The last century has witnessed a rapid increase in the population of the elderly people in the developed and industrialized countries. This phenomenon is not restricted to the western world only, but many countries such as ours are now feeling the impact of this transaction. This situation could be attributed to a combination of factors such as increase in age, longevity and decreased death rates due to advancement in the field of medicine, improvement of life expectancy at birth, and enhancement in the average span of life.
The phenomenon of population ageing is becoming a major concern for the policy makers all over the world, for both developed and developing countries, during last two decades. But the problems arising out of it will have varied implications for underdeveloped, developing and developed countries.
This paper reviews the literature on health in the informal settlements (and “slums”) that now house a substantial proportion of the urban population in Africa, Asia and Latin America. Although this highlights some important gaps in research, available studies do suggest that urban health inequalities usually begin at birth, are reproduced over a lifetime (often reinforced by undernutrition), and may be recreated through vulnerabilities to climate change and a “double burden” of communicable and non-communicable diseases.
Southeast Asia is a region of enormous social, economic, and political diversity, both across and within countries, shaped by its history, geography, and position as a major crossroad of trade and the movement of goods and services.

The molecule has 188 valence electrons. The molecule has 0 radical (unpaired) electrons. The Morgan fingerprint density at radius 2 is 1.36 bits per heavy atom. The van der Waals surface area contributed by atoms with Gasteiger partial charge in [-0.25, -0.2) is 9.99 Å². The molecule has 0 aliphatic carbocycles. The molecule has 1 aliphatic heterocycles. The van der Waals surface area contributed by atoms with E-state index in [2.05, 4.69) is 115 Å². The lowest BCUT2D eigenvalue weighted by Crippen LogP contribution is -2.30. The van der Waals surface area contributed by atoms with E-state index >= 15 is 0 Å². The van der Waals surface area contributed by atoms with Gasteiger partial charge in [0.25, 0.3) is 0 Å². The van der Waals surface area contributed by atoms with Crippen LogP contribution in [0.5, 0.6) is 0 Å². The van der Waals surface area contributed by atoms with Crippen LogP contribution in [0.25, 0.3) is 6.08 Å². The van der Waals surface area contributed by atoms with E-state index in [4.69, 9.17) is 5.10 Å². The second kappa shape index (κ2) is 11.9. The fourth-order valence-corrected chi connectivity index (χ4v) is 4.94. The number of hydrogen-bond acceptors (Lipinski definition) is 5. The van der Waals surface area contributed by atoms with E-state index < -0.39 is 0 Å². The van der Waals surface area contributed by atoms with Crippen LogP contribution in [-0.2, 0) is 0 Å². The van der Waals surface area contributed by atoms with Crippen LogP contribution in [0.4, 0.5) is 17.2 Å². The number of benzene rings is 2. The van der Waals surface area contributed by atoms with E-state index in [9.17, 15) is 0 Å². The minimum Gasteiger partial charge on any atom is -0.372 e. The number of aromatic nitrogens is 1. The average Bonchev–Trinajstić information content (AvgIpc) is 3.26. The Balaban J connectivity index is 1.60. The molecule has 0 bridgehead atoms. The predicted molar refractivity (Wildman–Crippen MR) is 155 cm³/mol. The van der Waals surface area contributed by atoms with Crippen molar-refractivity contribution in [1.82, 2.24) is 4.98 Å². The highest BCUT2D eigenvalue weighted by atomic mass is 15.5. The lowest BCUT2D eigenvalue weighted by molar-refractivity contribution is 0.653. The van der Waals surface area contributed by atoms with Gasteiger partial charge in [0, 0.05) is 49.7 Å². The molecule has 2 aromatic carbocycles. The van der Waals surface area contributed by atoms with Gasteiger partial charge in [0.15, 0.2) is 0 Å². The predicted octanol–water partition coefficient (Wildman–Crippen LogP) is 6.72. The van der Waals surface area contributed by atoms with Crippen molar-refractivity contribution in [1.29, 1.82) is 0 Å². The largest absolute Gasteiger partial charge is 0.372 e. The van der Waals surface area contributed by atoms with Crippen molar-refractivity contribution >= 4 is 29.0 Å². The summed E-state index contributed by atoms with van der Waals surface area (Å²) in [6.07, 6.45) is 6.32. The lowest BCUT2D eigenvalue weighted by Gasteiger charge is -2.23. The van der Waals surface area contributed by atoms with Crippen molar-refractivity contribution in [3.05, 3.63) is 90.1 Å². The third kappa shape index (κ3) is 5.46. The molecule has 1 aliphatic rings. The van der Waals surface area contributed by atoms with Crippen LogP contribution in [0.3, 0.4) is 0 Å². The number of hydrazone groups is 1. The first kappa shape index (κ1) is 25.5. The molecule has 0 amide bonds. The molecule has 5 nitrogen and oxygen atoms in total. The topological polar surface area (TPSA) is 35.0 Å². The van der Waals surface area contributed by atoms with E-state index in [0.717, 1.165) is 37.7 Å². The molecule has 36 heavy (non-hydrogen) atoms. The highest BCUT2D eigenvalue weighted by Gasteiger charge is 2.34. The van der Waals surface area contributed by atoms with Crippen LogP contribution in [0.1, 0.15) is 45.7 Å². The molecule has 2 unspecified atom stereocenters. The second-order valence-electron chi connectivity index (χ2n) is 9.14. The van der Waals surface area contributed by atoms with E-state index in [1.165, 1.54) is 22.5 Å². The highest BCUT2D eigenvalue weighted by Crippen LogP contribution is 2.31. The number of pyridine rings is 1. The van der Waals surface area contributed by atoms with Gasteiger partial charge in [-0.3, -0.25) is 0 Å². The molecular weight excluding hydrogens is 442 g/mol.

Epidemiological transition is a process whereby the predominant causes of death shift from communicable/parasitic diseases to non-communicable diseases. A study of the Medical Certification of Cause of Death in Maharashtra shows that the share of communicable diseases has gone down only slightly while diseases of the circulatory system, neoplasm and injuries have increased significantly.
Climate change and ageing are two of the biggest issues facing humanity this century, yet explicit links between the two are rarely made. As world leaders prepare to negotiate a successor agreement to the Kyoto Protocol in Copenhagen, HelpAge International is calling for the voices of older people in developing countries to be heard.
In this Review we delve into the underlying causes of health disparities between Indigenous and non-Indigenous people and provide an Indigenous perspective to understanding these inequalities. We are able to present only a snapshot of the many research publications about Indigenous health. Our aim is to provide clinicians with a framework to better understand such matters.